Don't get me wrong, again. There are times when I am so annoyed with it. When I look down and see these huge feed bags that are the cause of these last ten pounds that are holding on. I know those ten pounds would be gone in a week if I was not breast feeding. So annoyed with leaking milk. Often (but not always) annoyed with the more frequent feedings. But notice those are all selfish reasons. Then I look at me sweet, chunky little two month old and I am renewed.

Renewed that I am doing what is best for my child, and it came naturally. Without the advice/assistance /white noise of anyone else. Just me and her.

And of course a boob. 

Sunday, September 18, 2011


We're back. 

The kids were amazing on the flight. Noah was a champ, exceeding my expectations for his behavior by far. We basically walked right through customs (in Japan they really treat people with children like they should, take note, America) and before I could say Konichiwa! we were greeted by Jeff.

Noah's expression was priceless; a little half grin with a tilted head, almost like he was shy or meeting a celebrity. After a couple minutes of saying nothing, he looked at me and said 'Mama, I got DADDY!' He said it over and over.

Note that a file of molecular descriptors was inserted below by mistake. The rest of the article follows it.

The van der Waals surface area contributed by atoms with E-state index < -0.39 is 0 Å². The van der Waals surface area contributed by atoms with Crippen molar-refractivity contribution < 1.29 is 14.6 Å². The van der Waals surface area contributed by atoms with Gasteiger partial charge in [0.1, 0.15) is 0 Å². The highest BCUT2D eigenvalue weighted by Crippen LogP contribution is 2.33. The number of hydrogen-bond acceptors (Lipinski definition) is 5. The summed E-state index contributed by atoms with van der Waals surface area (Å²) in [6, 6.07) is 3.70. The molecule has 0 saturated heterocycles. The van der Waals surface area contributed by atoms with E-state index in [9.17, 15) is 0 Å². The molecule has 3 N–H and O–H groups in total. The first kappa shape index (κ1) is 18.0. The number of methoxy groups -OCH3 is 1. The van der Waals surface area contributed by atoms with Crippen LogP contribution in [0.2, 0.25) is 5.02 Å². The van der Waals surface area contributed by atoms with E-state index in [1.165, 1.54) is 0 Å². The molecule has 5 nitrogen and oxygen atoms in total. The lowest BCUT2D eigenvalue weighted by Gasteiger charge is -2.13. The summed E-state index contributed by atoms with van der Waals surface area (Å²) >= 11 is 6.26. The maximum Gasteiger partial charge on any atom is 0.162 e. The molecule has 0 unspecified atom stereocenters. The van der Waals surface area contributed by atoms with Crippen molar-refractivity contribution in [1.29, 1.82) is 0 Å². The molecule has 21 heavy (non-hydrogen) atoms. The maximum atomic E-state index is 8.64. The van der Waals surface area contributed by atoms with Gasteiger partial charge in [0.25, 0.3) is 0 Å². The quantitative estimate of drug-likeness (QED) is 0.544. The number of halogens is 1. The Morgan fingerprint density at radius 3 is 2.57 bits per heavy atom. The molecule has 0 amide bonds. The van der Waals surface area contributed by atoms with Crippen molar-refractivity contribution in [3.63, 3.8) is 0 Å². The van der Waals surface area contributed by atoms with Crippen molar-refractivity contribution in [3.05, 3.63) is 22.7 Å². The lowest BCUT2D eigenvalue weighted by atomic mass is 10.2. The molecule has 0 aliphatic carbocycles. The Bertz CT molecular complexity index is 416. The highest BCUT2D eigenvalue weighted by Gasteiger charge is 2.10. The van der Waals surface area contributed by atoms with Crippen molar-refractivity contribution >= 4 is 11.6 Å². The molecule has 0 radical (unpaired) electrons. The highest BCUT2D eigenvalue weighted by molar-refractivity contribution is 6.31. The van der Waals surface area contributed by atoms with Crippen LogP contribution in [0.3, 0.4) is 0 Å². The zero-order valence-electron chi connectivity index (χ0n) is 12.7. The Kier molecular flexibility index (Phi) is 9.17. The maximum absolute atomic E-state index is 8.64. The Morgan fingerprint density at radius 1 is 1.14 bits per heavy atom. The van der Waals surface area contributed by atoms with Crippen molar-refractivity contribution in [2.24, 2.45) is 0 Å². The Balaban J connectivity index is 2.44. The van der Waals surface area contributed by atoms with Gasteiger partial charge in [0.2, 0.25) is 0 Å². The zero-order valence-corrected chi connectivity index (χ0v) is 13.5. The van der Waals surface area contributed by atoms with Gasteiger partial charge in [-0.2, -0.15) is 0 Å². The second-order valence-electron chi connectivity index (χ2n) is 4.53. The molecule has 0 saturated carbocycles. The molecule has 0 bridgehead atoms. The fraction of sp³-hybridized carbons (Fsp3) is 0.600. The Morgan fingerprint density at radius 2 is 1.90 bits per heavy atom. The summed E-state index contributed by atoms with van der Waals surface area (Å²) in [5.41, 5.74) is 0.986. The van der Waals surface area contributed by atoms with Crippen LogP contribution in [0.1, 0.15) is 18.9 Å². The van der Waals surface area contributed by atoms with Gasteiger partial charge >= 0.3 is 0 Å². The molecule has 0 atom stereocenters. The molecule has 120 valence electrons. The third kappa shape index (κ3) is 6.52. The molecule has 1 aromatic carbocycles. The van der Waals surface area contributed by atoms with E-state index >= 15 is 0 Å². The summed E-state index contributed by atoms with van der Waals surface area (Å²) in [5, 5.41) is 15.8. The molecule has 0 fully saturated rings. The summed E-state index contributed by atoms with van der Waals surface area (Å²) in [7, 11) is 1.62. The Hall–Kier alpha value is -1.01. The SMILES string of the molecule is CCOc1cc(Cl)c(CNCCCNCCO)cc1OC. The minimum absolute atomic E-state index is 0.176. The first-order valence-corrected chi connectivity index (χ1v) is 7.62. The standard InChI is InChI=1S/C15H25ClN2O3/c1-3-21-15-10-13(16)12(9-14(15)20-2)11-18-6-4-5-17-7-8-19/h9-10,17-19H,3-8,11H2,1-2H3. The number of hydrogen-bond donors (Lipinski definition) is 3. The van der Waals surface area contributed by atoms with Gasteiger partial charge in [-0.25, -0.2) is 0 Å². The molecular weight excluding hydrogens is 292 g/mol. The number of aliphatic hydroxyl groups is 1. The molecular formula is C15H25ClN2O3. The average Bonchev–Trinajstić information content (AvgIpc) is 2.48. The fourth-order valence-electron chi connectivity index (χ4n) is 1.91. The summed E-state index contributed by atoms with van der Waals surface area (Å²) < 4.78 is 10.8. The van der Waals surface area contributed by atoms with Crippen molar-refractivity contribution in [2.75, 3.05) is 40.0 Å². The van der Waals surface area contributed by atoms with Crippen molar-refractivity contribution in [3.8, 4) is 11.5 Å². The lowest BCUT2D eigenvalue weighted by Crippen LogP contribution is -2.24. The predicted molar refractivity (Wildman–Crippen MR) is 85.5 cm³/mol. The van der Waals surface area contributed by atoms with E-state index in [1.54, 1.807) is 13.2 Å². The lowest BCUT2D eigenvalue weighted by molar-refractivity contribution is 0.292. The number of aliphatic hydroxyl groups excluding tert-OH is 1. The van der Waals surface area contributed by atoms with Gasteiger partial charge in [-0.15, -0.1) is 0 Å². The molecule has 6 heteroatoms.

We walked outside to the dripping hot and humid weather. Have I mentioned how much I loath hot weather? And when I say humid, I mean start-sweating-just-by-looking-outside humid. Unlike anything I have experienced in the States. And then there was the familiar smell of Japan. Does anyone else notice how all of Japan has a certain smell? Not necessarily bad, but I am sure it has something to do with said humidity. 

Before we travel I always try to find the most perfect travel outfit that is the perfect combo of comfort and style, so I will step off the plane looking effortlessly beautiful when we meet Jeff. I managed to make the ENTIRE flight without leaking breast milk all over my shirt or without Amelia spitting up on me. And I was sorta OK with my choice of attire. And then the moment I stepped outside the airport the humidity had me sweating like a pig. Hair a frizzy mess. Unstoppable bags under my eyes from not having slept the whole flight. And then the milk came and went... all down the front of my shirt. (any breast feeding mother can attest to how annoying this is. And just imagine it happening when you feel filthy from a long flight to start.)

And now we are in our new house, day two in Japan. I am covered in breast milk and spit up and GRUMP.

Dripping in all the above.